Incidentally, the reason that oil imports were still, on balance, higher in 1973 relative to 1972 is because there was a major buildup of privately held oil inventories in the first nine months of 1973. Market actors (who today we might pillory as “speculators”) stockpiled crude in response to concerns about hostilities in the Middle East. In the last three months of 1973 those inventories were drawn down. Things would have been even worse had these “speculators” not been on the spot.

So what’s wrong with using the SPR to douse the market with crude whenever gasoline prices get out of control? Well, it’s better than hoarding oil to hedge against an embargo that will never come. Still, oil economists of all stripes acknowledge that maintaining public stockpiles discourages the accumulation of private inventories and perhaps even public inventories abroad because foreign governments have an incentive to “free ride” off U.S. inventories given that a U.S. release would reduce oil prices everywhere in the world.

How much oil is displaced by the SPR is unknown, but prominent oil economists such as Philip Verleger, Brian Wright, and Jeffrey Williams suspect that the displacement is quite large. This stands to reason. It’s very expensive to hold oil in storage, and market actors aren’t going to be so inclined to do it if the government is going to step in and flood the market with crude whenever a nice profit opportunity materializes.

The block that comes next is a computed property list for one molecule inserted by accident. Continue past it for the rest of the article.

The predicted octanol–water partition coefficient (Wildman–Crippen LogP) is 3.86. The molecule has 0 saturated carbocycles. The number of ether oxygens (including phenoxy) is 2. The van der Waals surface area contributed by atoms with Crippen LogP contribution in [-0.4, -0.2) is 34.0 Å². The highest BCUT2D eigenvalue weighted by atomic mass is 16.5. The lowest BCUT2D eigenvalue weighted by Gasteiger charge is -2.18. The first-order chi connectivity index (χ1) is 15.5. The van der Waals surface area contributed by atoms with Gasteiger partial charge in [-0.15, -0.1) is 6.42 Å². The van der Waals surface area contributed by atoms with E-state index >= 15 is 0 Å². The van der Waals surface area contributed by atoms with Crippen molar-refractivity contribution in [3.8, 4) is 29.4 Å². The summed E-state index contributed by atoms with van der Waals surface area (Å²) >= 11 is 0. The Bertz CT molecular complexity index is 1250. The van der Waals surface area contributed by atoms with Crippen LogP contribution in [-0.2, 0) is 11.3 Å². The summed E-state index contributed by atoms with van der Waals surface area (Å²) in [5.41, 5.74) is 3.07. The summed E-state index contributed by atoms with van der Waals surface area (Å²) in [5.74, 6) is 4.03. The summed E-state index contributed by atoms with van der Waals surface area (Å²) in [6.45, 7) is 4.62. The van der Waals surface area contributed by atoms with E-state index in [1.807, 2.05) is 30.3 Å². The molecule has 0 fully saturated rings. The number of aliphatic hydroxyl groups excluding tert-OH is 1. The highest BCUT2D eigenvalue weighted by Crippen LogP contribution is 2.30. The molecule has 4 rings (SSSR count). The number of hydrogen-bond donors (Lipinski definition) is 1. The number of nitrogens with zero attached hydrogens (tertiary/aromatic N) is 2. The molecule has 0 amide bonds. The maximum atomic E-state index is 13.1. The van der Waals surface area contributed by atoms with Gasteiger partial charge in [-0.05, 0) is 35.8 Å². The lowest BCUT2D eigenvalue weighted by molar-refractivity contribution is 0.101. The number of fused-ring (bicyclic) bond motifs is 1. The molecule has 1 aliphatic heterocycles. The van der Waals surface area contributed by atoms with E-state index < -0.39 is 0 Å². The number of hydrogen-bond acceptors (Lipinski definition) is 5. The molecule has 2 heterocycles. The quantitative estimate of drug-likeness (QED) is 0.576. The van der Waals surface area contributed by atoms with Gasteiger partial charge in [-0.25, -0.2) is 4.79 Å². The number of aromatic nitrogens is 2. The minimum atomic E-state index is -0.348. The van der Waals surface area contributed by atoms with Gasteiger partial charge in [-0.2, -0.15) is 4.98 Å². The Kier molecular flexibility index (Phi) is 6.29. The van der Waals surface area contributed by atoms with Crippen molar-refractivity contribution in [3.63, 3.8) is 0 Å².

Regardless, the government shouldn’t be in the commodities business. Decisions about when and how much to buy and when and how much to sell are better made by businessmen, not politicians who have no expertise or comparative advantage when making those decisions. Moreover, the government shouldn’t be doing what investors can do for themselves. Anyone who wishes to hedge against a supply disruption — or a rise in crude oil prices — can easily do so by buying inventories or oil futures contracts. Consumers can hedge by investing in energy efficiency or reducing their exposure to high fuel prices by, for instance, moving closer to work or adjacent to mass transit systems. Worries about the macroeconomic impact of supply disruptions might appear to justify an SPR, but even if the Reserve increases net inventory levels, notice that the SPR hasn’t done anything to ameliorate the oil-related recessions of 1981, 1990 or 2008.

So let’s put the SPR to use. Sell the oil off as quickly as possible while high prices promise a nice return to the taxpayer. Give consumers a gift when the economy could certainly use a little relief. Then shut the SPR down, and end this senseless debate once and for all.

Jerry Taylor is a senior fellow at the Cato Institute. Peter van Doren is a senior fellow at the Cato Institute and editor of Cato’s Regulation magazine.